The Medicare Shared Savings Program (MSSP), established by the Patient Protection and Affordable Care Act of 2010, offers a new path in healthcare delivery and aims to improve the quality of care for Medicare Fee-For-Service (FFS) beneficiaries while reducing unnecessary costs. The MSSP seeks to accomplish these goals through facilitating coordination and cooperation among healthcare providers. Family physicians can voluntarily participate in the MSSP by creating or participating in an Accountable Care Organization (ACO). Many members of the Georgia Academy of Family Physicians have already joined ACOs and are now looking at either terminating their memberships or switching to different ACOs.
ACOs are groups of physicians and other healthcare providers who choose to work together with Medicare to provide medical services to FFS beneficiaries. If beneficiaries receive at least one primary care service from a physician within an ACO, beneficiaries will be assigned to an ACO. In addition, ACOs must have a minimum of 5,000 FFS beneficiaries assigned to ACO participants. Therefore, it is very difficult and can even be impossible for some small group practices to meet the requirements to participate in an ACO. An ACO’s assigned population also cannot fall below 5,000 FFS beneficiaries at any time during the performance year.
A significant distinction in how the MSSP treats primary care practices and specialized medical practices is in the number of ACOs a physician practice can join. A primary care physician is restricted and can only join one single ACO; CMS rules do not limit the number of ACOs that a specialist may join, however.
While the MSSP has established goals it hopes to meet through ACOs, Academy member physicians are experiencing uncertainty regarding how successfully these goals will be met. As a result of the restrictions placed on primary care physicians participating in ACOs, as well as the difficulty some ACOs have in meeting (or continuing to meet) the CMS rules, family physicians should keep the following principles in mind when contracting with ACOs:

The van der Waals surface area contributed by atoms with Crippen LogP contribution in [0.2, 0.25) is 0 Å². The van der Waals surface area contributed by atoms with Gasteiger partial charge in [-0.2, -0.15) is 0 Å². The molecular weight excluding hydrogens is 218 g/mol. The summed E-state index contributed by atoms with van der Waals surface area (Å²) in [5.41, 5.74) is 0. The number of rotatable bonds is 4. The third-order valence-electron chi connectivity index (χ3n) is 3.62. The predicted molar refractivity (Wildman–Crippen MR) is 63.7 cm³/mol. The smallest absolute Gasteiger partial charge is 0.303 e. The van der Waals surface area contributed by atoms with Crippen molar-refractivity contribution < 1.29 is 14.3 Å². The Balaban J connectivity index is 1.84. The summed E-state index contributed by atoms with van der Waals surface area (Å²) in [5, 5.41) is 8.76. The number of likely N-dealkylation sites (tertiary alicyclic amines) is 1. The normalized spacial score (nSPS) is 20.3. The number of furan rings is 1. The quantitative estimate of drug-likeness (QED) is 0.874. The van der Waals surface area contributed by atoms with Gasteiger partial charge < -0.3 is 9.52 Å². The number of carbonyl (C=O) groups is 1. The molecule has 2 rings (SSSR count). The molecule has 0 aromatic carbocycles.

1) The contract should allow the family physician to terminate without cause after a certain number of days. This will allow the physician to switch to a different ACO;
2) The term of the contract should be for no more than two years, as ACOs will likely encounter difficulties that may encourage the family physician to switch to a different ACO;
3) The contract should carefully follow the parameters of the ACO rules and not include extraneous terms to the ACO;
4) The contract should describe the compensation methodology in detail (if it does not, the family physician should request the distribution policy from the ACO);
5) The contract should not include a non-compete or any other restrictive covenant that would limit a family physician from joining another ACO; and
6) If this is the first contract that a family physician contemplates signing, he or she should have an attorney review the contract for all the other, non-ACO related provisions.
As ACOs enter their “second generations”, many Academy members will become comfortable with contemplating membership in an ACO. Whether the family physician is looking at terminating or changing ACOs, or joining an ACO for the first time, the Academy member should carefully review the participation contract to ensure that it follows the ACO rules and allows for mobility if the ACO arrangement is not productive.
Richard Sanders, Esq. is a partner in The Sanders Law Firm, P.C. in Atlanta. He can be reached at (404) 806-5575 or firstname.lastname@example.org.